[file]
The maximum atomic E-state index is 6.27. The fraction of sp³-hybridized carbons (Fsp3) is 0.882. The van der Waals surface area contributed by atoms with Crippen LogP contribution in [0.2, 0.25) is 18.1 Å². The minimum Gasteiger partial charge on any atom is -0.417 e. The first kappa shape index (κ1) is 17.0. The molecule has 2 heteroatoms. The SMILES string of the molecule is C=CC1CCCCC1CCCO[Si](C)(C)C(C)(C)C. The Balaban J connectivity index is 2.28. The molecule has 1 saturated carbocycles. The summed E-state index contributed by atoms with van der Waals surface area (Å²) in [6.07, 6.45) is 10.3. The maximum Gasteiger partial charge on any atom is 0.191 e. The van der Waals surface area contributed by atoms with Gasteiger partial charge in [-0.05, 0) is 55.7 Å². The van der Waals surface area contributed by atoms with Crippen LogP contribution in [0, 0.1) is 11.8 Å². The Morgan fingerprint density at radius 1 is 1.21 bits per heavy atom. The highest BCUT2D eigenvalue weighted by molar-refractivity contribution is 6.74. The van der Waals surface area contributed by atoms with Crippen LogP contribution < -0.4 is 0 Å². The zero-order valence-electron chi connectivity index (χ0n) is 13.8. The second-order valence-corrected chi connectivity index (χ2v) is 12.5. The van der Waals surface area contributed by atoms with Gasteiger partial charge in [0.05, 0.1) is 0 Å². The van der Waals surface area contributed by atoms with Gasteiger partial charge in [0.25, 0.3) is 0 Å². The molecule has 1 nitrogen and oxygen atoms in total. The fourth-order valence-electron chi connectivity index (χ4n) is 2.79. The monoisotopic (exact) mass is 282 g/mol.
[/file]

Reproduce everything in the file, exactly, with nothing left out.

The maximum atomic E-state index is 6.27. The fraction of sp³-hybridized carbons (Fsp3) is 0.882. The van der Waals surface area contributed by atoms with Crippen LogP contribution in [0.2, 0.25) is 18.1 Å². The minimum Gasteiger partial charge on any atom is -0.417 e. The first kappa shape index (κ1) is 17.0. The molecule has 2 heteroatoms. The SMILES string of the molecule is C=CC1CCCCC1CCCO[Si](C)(C)C(C)(C)C. The Balaban J connectivity index is 2.28. The molecule has 1 saturated carbocycles. The summed E-state index contributed by atoms with van der Waals surface area (Å²) in [6.07, 6.45) is 10.3. The maximum Gasteiger partial charge on any atom is 0.191 e. The van der Waals surface area contributed by atoms with Gasteiger partial charge in [-0.05, 0) is 55.7 Å². The van der Waals surface area contributed by atoms with Crippen LogP contribution in [0, 0.1) is 11.8 Å². The Morgan fingerprint density at radius 1 is 1.21 bits per heavy atom. The highest BCUT2D eigenvalue weighted by molar-refractivity contribution is 6.74. The van der Waals surface area contributed by atoms with Crippen LogP contribution < -0.4 is 0 Å². The zero-order valence-electron chi connectivity index (χ0n) is 13.8. The second-order valence-corrected chi connectivity index (χ2v) is 12.5. The van der Waals surface area contributed by atoms with Gasteiger partial charge in [0.05, 0.1) is 0 Å². The van der Waals surface area contributed by atoms with Gasteiger partial charge in [0.25, 0.3) is 0 Å². The molecule has 1 nitrogen and oxygen atoms in total. The fourth-order valence-electron chi connectivity index (χ4n) is 2.79. The monoisotopic (exact) mass is 282 g/mol.